Culture

It’s Schizophrenia Awareness Week. Here’s Why That’s Important

Schizophrenia is a severe mental disorder that affects around 20 million people worldwide – but it’s still spoken about very little and there are a lot of misconceptions around it. 

schizophrenia awareness week

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Schizophrenia is a severe mental disorder that affects around 20 million people worldwide – but it’s still spoken about very little and there are a lot of misconceptions around it.

This week is Schizophrenia Awareness Week and it aims to draw attention to schizophrenia, highlight the voices of people with lived experience and encourage people to get support.

Schizophrenia has broad-ranging effects on people’s thoughts, perceptions, emotions, and behaviour.

But in a lot of cases, it’s a disorder that’s able to be treated and managed.

Jenni is a 27-year-old woman living with schizoaffective disorder and she told Junkee that she encounters a lot of misconceptions around her experience.

She was diagnosed with the disorder as a teenager but said she’s experienced auditory hallucinations for as long as she can remember.

SANE say that using words like ‘insanity’ or ‘psychotic’ to describe behaviour can contribute significantly to the stigma around disorders like schizophrenia.

“I have what they call positive symptoms and negative symptoms. I hear voices and have paranoia, delusions and other hallucinations. And then the negative stuff is more around mood and motivation,” Jenni said.

Jenni takes a holistic approach to managing her condition through taking antipsychotics, regular exercise, managing her diet, and breathing techniques but said it can still be incredibly tiring to deal with and she sleeps 12 hours a day.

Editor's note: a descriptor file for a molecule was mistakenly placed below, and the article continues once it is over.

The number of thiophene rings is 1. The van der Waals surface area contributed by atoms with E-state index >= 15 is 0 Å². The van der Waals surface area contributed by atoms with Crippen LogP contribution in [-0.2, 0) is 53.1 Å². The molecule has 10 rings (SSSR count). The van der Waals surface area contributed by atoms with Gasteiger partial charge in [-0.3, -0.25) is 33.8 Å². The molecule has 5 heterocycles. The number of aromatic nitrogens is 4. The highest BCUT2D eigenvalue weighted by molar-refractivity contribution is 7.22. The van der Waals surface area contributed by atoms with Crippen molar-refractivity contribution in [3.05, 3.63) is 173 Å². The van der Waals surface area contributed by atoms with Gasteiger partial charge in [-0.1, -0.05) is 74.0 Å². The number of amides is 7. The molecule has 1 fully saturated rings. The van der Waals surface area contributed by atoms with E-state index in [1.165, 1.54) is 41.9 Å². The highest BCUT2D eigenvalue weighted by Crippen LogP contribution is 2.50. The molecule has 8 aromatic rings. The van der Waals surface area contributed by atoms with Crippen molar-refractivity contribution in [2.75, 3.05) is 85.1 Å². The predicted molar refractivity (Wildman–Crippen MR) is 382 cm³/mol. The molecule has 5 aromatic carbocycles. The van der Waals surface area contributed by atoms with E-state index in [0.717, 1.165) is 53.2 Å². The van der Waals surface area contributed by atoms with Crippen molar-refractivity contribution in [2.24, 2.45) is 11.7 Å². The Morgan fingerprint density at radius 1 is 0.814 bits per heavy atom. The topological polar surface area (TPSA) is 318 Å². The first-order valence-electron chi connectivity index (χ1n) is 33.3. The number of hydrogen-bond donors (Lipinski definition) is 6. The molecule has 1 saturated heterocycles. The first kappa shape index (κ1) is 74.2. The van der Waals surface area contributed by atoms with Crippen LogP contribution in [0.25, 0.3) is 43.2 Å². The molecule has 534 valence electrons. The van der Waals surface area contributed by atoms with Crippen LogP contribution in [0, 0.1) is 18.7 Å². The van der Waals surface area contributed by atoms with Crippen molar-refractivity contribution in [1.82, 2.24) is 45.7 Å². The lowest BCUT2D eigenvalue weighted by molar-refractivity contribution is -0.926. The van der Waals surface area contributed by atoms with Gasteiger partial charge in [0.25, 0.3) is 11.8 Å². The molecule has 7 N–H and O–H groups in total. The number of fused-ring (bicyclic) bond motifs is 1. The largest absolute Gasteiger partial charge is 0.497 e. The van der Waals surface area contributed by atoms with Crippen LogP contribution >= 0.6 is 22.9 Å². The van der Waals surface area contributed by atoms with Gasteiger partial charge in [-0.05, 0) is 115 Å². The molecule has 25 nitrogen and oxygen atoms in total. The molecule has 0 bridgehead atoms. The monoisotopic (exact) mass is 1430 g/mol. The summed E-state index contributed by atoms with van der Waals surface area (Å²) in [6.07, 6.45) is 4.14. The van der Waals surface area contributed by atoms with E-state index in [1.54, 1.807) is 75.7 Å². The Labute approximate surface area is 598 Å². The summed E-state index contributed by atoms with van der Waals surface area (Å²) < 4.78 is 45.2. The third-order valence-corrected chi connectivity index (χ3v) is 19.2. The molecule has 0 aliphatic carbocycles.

She said that trying to communicate her experience with the wider world can be a bit frustrating because there’s a huge amount of misunderstanding about what schizophrenia is.

“I’ve had a lot of people think that I don’t have schizophrenia because I appear – in quotation marks – ‘normal’. Other people assume that I have a drug and alcohol dependence…other people just don’t understand.”

For mental health organisations like SANE, Schizophrenia Awareness Week is important for tackling those aspects of stigma and misunderstanding in terms of things like broad education but also more specific practices like adjusting language.

SANE say that using words like ‘insanity’ or ‘psychotic’ to describe behaviour can contribute significantly to the stigma around disorders like schizophrenia.

The media plays its own role in sensationalising mental illness and Jenni says there needs to be more realistic coverage and less sensationalism.

She told Junkee she works as a peer ambassador for SANE, because she wants to participate actively in education and advocacy for people who may not have the means or platforms to speak on their own behalf.

“I’ve had a lot of people think that I don’t have schizophrenia because I appear – in quotation marks – ‘normal’. Other people assume that I have a drug and alcohol dependence…other people just don’t understand.”

Jenni has even assisted Victoria Police by doing an on-camera interview to explain the experience of the disorder and improve procedures around assisting with people who are going through highly-distressing moments with mental illness.

“We do deal with stigma and misconceptions in day-today-life…being a peer ambassador is an opportunity to educate the wider community and influence the people who have that day-to-day contact with people with a mental illness,” she said.